Rotting fish helps solve mystery of how soft tissue fossils form

New research at the University of Leicester has changed scientists’ understanding of how spectacular fossils with delicate soft tissues form.

While most fossils are ‘hard’ tissues, such as bone, shell or teeth, some rare sites around the world had unique conditions that allowed minerals to fossilize soft parts such as skin, muscles and other organs – here Even the delicate eyeballs of some ancient creatures. ,

But one aspect of this rare conservation that has puzzled scientists is why some internal organs seem to be more commonly fossilized than others.

Researchers at the Leicester Center for Paleobiology developed an experiment to study the chemistry inside a rotting fish and mapped the pH levels of its internal organs during two and a half months of carcass decomposition.

Their findings, published today (Monday) in paleontologyShow that the specific tissue chemistry of each organ governs the likelihood of it being replaced by minerals.

This result explains why some tissues more readily turn into calcium phosphate fossils that capture high-resolution details of a creature’s most delicate material, while other organs are lost over time.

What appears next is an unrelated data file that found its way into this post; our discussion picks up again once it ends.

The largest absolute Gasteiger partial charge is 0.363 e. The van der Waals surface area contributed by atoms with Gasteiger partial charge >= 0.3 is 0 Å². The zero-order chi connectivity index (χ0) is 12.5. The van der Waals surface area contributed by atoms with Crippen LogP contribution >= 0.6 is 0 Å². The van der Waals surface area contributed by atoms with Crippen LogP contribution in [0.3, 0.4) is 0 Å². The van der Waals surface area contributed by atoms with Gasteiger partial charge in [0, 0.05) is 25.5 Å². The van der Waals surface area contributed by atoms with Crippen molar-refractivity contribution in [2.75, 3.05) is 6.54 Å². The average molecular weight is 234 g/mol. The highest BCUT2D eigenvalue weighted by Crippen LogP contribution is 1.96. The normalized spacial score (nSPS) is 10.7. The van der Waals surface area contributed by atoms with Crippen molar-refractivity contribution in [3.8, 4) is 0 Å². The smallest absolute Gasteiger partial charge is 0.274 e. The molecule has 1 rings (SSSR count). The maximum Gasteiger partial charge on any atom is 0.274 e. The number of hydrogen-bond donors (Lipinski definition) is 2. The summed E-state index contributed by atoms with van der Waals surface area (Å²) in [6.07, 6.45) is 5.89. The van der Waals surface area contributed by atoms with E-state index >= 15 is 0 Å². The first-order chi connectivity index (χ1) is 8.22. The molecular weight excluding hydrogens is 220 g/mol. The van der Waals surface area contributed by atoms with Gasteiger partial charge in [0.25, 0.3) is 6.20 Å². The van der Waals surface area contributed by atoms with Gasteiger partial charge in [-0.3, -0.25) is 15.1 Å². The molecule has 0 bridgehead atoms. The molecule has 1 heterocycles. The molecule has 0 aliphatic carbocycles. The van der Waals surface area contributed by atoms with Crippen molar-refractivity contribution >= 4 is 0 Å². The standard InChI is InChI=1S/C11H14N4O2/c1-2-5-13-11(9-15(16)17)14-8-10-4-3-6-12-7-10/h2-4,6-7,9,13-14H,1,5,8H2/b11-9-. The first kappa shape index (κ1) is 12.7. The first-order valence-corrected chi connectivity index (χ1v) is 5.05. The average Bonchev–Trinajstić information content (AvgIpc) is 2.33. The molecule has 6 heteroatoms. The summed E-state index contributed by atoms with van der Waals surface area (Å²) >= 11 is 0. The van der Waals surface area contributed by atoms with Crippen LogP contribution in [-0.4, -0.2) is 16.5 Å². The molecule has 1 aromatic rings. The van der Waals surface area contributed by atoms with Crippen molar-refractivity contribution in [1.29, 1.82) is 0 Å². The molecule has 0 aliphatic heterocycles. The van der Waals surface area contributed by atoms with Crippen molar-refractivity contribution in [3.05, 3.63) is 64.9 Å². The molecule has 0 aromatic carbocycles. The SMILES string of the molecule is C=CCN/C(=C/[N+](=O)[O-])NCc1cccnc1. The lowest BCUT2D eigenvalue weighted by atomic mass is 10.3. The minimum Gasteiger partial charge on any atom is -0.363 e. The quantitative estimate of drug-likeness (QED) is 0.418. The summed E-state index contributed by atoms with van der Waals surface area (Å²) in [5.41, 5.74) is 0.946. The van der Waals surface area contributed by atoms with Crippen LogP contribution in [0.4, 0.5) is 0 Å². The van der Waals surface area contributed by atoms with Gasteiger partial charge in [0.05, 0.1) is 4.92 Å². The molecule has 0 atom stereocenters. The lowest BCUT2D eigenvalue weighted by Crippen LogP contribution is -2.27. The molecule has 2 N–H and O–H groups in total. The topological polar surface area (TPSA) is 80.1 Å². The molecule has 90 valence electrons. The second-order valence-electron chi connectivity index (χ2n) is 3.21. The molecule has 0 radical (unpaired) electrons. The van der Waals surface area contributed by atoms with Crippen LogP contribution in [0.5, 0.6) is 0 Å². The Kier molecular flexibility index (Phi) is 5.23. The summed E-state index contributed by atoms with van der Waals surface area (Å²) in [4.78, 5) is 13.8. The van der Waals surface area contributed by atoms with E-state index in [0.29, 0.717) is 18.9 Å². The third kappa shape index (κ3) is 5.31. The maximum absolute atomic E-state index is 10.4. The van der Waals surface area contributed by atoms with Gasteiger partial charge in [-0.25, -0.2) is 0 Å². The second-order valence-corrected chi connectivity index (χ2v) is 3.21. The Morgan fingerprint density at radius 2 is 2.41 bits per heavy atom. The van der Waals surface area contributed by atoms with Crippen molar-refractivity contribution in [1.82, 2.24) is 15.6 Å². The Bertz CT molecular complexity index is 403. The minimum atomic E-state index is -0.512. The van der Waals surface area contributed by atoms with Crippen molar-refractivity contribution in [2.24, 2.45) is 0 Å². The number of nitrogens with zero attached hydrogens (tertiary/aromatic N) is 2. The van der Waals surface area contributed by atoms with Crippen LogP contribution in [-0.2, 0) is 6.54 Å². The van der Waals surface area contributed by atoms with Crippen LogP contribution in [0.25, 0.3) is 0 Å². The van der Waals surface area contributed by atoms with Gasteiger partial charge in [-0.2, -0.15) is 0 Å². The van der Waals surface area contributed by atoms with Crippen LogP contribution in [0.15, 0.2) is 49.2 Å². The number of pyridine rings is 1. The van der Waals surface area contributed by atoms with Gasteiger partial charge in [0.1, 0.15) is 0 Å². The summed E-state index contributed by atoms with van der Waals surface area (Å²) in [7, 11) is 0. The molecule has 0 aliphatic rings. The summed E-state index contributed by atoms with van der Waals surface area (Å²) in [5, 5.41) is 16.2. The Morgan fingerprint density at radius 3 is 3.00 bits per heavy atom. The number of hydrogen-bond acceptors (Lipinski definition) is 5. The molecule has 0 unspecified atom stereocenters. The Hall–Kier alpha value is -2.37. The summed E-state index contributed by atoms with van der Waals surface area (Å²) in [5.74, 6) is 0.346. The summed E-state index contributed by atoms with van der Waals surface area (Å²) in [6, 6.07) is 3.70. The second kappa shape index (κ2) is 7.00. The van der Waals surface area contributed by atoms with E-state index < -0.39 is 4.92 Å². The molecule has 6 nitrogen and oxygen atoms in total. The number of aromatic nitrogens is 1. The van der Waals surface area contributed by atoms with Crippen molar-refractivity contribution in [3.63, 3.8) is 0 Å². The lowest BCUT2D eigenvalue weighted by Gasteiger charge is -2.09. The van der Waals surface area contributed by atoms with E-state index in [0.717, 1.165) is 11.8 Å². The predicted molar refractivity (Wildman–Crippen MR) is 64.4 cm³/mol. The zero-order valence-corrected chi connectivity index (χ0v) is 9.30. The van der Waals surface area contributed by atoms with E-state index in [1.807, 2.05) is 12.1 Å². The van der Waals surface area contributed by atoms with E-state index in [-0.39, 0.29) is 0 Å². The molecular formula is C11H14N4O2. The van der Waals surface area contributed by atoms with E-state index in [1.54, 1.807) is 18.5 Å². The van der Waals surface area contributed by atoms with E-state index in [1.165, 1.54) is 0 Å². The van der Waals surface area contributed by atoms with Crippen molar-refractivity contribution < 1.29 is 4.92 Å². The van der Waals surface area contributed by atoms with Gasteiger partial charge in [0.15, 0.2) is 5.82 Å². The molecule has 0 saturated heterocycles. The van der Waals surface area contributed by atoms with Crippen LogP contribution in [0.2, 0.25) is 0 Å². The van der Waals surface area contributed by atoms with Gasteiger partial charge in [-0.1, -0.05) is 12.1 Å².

Dr Thomas Clements, now from the University of Birmingham, led the study during his time as a PhD researcher at Leicester. he said:

“One of the best ways that soft tissues can turn into rock is when they are replaced by a mineral called calcium phosphate (sometimes called apatite). Scientists have been studying calcium phosphate for decades to understand why. We’re trying to figure out how this process happens – but one question we just don’t understand is why some internal organs are more likely to be protected than others.

“We designed an experiment by looking at rotting fish that were disgusting and smelly, but we made an interesting discovery.

“Organs don’t generate special microenvironments—they all rot together in a ‘soup’. That means it’s the organs’ specific tissue chemistry that governs their likelihood of turning into fossils.”

For a tissue to phosphatize, its pH must fall below pH 6.4. In this acidity, if the fossil is buried quickly, calcium phosphate and other minerals can initiate the fossilization process that preserves the fine details of some soft tissues.

The finest examples of such fossils include the Cretaceous-era octopus of the extinct genus keupia Discovered in Lebanon, estimated to be at least 94 million years old.

Sarah Gabbott is Professor of Paleobiology and a co-author of the paper. Professor Gabot said:

“Seeing and recording (and smelling) how fish decompose may not be what most people think of science, but it is important for paleontologists to understand the process of decay, to reveal how an animal’s What physical features are likely to become fossilized, and what will they look like.

“We were really pleased with the results because we can now explain, for example, why fossils often preserve an animal’s gut but never preserve its liver.”

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material provided by University of Leicester, Note: Content can be edited for style and length.

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